How to Avoid Becoming a “Bridezilla”!

You CAN be in Control Without Going Crazy!

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Did you ever watch this old reality show? It was on We TV from June 1st, 2004 until October 11, 2013 — an incredibly long run for a low budget reality show. The billing description reads: “Godzilla has nothing on a bride-to-be planning her dream wedding, as evidenced by the aptly named “Bridezillas.” The docu-series follows women who were perfectly normal before wedding planning took over her life. Grimly determined to realize their “dream wedding” at all costs, these out-of-control brides make the time leading up to their day of days an utter nightmare for everyone around them. In the end, they hope all the stress and meltdowns are worth it and they have the perfect wedding they’ve been dreaming of since they were little.” 

Like most reality shows, this one found the absolutely worst examples of brides who represent only a tiny portion of the brides who marry each year. And, like most reality shows, it tried to make its audience think that all brides exhibited the characteristics of its “stars.”

My experience with brides is that most are very reasonable, very smart women who want their ceremony to be as close to the wedding day they’ve dreamed of during their childhood and that they want everyone — the wedding party, the parents and the guests, to have the best experience possible. So what goes wrong?

I’ve spent many years in the business consulting world and have always told my clients that a failure to plan is akin to planning to fail. And my recent experiences as a wedding officiant have led me to believe that what has been true in the business world is equally true in the wedding world!

I think that what may turn a perfectly reasonable bride-to-be into a “bridezilla” is simple panic. “Oh, my God! The wedding is only (insert number of months, weeks or sometimes even only days here) away and we still haven’t booked (insert venue, caterer, DJ/musician, cake maker, hair and makeup specialist, officiant, etc.). HELP!

If you are a bride-to-be, the best thing you can do to avoid becoming a “bridezilla” is to begin the wedding planning process as early as possible after your fiance has “popped the question” and you  have said “Yes!”. In a previous blog post, I provide some guidance about engagement length versus wedding date selections and I do recommend that you take a few minutes to read it. Beyond that, here are some hints to help you stay calm, collected and in control so that you can have the best wedding day experience possible.

  • As mentioned above, start the planning process early!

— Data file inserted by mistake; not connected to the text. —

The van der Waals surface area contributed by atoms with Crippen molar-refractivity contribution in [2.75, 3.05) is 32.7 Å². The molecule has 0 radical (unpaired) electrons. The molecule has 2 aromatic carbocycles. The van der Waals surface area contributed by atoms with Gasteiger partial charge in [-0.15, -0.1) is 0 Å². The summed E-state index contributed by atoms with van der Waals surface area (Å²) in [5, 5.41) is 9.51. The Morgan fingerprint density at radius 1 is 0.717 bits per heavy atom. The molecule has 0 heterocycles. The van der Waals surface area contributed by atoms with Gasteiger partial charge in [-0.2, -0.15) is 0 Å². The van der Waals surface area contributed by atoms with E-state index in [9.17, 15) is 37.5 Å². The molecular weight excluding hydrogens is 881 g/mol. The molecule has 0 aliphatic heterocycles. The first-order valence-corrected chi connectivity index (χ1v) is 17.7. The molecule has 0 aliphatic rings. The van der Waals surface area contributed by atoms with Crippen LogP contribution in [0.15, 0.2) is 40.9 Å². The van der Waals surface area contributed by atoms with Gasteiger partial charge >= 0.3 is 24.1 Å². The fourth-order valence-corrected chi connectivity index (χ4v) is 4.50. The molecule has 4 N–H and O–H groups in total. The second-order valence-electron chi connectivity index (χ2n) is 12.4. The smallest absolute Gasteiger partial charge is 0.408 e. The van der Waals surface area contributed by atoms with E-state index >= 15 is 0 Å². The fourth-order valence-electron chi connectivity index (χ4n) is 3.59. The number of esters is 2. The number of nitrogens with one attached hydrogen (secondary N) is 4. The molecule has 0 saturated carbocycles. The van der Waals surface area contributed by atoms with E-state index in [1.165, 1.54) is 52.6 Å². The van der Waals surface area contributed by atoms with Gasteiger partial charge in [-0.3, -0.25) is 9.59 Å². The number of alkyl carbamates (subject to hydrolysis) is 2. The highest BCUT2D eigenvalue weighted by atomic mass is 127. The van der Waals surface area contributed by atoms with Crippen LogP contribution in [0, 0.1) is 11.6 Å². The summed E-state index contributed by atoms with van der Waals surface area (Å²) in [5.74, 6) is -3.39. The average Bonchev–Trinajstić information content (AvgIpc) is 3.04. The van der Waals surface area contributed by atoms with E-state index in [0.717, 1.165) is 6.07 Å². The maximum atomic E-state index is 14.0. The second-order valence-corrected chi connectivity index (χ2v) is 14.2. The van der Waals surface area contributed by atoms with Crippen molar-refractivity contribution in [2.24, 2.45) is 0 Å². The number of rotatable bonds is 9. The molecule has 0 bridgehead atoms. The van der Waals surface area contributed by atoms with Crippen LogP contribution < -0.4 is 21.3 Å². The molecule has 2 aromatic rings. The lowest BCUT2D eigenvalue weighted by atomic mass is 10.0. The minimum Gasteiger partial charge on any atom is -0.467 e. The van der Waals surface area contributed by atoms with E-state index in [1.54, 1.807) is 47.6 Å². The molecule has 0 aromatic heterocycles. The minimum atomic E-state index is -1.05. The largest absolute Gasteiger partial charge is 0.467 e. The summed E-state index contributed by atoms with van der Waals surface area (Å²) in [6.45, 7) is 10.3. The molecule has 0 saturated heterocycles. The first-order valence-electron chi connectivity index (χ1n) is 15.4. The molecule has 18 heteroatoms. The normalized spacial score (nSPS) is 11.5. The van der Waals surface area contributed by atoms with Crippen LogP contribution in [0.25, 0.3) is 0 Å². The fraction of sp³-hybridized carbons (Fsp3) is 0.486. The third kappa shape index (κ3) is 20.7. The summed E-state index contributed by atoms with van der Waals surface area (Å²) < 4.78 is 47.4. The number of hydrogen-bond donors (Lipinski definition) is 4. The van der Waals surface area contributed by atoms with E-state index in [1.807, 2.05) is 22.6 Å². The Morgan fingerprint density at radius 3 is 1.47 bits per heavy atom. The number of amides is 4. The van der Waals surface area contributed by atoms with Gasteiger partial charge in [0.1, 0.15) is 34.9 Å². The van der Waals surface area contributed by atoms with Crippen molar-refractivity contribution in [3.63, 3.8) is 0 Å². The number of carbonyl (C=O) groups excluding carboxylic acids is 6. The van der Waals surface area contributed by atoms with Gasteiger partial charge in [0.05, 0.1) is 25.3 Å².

• Set out a timeline of things that must be done and people/organizations that must be hired.
  • Consult wedding related websites and blogs for lists of things you may want to consider so you don’t forget anything.
  • Delegate what you can to your fiance, your family, and your friends if they are willing to become involved to that level.
  • Keep a current list of the things that need doing and their status so that you don’t have to think about them constantly.
  • Don’t procrastinate! You’ll go nuts!

Also remember Murphy’s First Law: Whatever Can Go Wrong Will Go Wrong! But you know what? Your world will not come to an end if there is a glitch or two. This is normal. The hair and makeup artist will be late. Or you’ll be late because you stayed up too late worrying about the things you might have missed or that you might be late! See the list above to avoid those pitfalls. If you start the planning process early, make your hiring decisions on a timely basis and — very important — don’t “second guess” yourself — or make last minute changes that could have a negative impact on all of the other things or the overall schedule.

Sequence of Research - WeddingWire - 08-15-2016As an ordained minister who serves as a professional wedding officiant, I’m usually one of the last people to be hired (see chart at left courtesy of WeddingWire.com). But I can provide you with an up-front consultation to let you know that the vows, ceremony elements and any special features (e.g., unity candle or sand ceremony, remembrances, guest comments, special songs, etc.) will be handled exactly as you want them to be. Venues are obviously first priority. And good photographers need early booking as well. You can see the other major elements in the chart, but these are only a small portion of the things, people and organizations that you may want to consider for your special day.

Don’t try to do it all by yourself! You have a spouse-to-be who should take on a full share of the planning tasks. And actually planning the wedding together can be a great test of whether or not  you’ll be able to “work together, share together and support each other, for better or for worse, in sickness and in health, …”

Thanks for reading this post. I’d love to have your feedback on it and please do feel free to share it on your social media channels with everyone you feel might find it interesting. And if you are in the Portland/Vancouver area and need an officiant for an upcoming wedding, please do keep me in mind. I’d love to marry you!